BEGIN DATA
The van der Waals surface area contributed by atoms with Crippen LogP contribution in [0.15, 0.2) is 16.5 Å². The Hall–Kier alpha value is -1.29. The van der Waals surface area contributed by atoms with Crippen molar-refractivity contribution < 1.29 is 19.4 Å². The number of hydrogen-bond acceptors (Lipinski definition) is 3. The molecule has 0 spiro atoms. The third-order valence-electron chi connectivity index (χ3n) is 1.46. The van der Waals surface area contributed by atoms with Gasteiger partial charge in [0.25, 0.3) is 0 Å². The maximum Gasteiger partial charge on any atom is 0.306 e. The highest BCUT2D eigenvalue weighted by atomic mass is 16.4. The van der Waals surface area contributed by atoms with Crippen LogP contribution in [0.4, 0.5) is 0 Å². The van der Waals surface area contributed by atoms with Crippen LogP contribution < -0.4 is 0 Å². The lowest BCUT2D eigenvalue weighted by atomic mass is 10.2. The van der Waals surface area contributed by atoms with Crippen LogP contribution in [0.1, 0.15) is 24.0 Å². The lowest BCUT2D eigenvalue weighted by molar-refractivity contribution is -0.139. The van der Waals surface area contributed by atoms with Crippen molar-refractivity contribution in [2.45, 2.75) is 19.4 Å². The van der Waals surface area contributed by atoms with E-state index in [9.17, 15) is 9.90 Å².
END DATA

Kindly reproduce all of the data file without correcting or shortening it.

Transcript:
The van der Waals surface area contributed by atoms with Crippen LogP contribution in [0.15, 0.2) is 16.5 Å². The Hall–Kier alpha value is -1.29. The van der Waals surface area contributed by atoms with Crippen molar-refractivity contribution < 1.29 is 19.4 Å². The number of hydrogen-bond acceptors (Lipinski definition) is 3. The molecule has 0 spiro atoms. The third-order valence-electron chi connectivity index (χ3n) is 1.46. The van der Waals surface area contributed by atoms with Gasteiger partial charge in [0.25, 0.3) is 0 Å². The maximum Gasteiger partial charge on any atom is 0.306 e. The highest BCUT2D eigenvalue weighted by atomic mass is 16.4. The van der Waals surface area contributed by atoms with Crippen LogP contribution in [0.4, 0.5) is 0 Å². The van der Waals surface area contributed by atoms with Crippen LogP contribution < -0.4 is 0 Å². The lowest BCUT2D eigenvalue weighted by atomic mass is 10.2. The van der Waals surface area contributed by atoms with Crippen LogP contribution in [0.1, 0.15) is 24.0 Å². The lowest BCUT2D eigenvalue weighted by molar-refractivity contribution is -0.139. The van der Waals surface area contributed by atoms with Crippen molar-refractivity contribution in [2.45, 2.75) is 19.4 Å². The van der Waals surface area contributed by atoms with E-state index in [9.17, 15) is 9.90 Å².